art for art’s sake
from a 2018 interview with singer, songwriter, and poet Art Garfunkel
He opens the door with a halfway-buttoned shirt, halfway-shaved face, leather loafers, and a slightly frazzled grin, but welcomes me in right away into exactly what one would expect Art Garfunkel’s apartment to look like. Stacks of books, demos, and records find homes beneath spindly-legged furniture. A large canvas decorated in colored signatures reads love from West Choir! and we heart Art.
Quipping about a recent trip to Switzerland, Art Garfunkel, 77, makes only tiny, pointed movements paired with long and superfluous monologue. The wisps of his curls are visible on either side of his head, poking through the lenses of thick glasses. Looking out the window, he sighs and says, “I shouldn’t have come back to New York. I don’t want to see anyone.” But in Zurich, a dream world that lights up Garfunkel’s face at the vision of rolling hills and mountain peaks, the Queens native may find a new home. His oldest son Arthur Jr. (“He’s not overplayed with life,” Garfunkel said) had found him a lovely house. It sounds as though all he wants is to not feel so out of place.
Art Garfunkel, once half of an Everly Brothers-emulating duo called Tom and Jerry, is widely considered to have retreated from fame. He is certainly less accessible than his performing counterpart Paul Simon, and he makes no secret about his desire for total privacy and anonymity. A sixth-grade math packet lies on his kitchen table, a reminder that he is still simply a father with a young son working through oddly solved math equations over a homework table.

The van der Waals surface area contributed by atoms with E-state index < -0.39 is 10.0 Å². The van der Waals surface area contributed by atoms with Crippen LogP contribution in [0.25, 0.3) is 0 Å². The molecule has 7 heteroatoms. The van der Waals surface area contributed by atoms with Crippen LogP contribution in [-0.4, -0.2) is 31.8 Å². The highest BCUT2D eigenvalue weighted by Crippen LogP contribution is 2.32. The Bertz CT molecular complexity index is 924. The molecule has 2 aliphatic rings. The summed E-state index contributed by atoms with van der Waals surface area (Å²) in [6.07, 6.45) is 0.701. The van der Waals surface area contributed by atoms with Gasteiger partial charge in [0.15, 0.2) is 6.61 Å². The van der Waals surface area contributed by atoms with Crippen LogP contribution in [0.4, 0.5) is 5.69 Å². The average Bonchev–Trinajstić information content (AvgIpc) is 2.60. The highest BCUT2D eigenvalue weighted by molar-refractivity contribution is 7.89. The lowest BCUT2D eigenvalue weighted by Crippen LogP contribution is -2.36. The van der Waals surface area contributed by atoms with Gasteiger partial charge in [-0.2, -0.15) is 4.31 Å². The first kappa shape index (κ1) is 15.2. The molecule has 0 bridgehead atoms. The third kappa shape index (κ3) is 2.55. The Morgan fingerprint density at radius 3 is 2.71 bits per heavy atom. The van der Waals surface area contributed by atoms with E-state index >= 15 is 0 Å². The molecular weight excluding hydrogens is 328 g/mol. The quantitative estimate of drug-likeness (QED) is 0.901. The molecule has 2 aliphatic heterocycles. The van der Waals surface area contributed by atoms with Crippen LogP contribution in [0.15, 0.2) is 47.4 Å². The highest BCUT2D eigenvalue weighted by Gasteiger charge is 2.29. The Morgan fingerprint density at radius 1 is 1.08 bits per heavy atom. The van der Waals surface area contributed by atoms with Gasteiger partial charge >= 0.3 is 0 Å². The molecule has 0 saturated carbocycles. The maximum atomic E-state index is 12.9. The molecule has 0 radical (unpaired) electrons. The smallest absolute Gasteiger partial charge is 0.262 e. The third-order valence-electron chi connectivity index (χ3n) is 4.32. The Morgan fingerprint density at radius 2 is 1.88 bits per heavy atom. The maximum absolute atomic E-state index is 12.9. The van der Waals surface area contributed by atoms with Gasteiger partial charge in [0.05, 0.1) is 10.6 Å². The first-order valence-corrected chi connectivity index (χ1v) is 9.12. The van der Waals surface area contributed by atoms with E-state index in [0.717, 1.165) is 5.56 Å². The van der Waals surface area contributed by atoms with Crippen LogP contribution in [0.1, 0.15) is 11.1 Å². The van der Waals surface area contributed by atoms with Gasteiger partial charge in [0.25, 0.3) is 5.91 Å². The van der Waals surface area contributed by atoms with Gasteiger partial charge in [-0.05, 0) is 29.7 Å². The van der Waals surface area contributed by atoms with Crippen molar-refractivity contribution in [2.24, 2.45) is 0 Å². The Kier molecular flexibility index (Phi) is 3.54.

By the time Garfunkel was in high school, he had already been on Dick Clark’s American Bandstand with Simon. As friends and as performers they became inseparable; the harmony to each other’s angelic melody, Simon and Garfunkel would go on to create some of the most definitive Americana samples of the century, defining decades of social and cultural change.
“We fall into things,” Art says in explanation of his music. Yet little about him is that simple. “We have a way of denying ourselves…” he trails off. “Everyone is wildly in love with being alive. But on the inside.” Garfunkel laments that neither he nor I can ever converse and truly understand each other, and that nothing he wants to say will translate into print. I assure him that it will.
For Simon and Garfunkel, things have never been so simple. Even after hiatuses, the two inevitably found each other again. In 2004, the pair held a free concert at the Colosseum in Rome. Over 600,000 attended. Garfunkel calls it “luck” that his music has reached so many years, that high school choirs still sing “Feelin’ Groovy” and “Scarborough Fair.”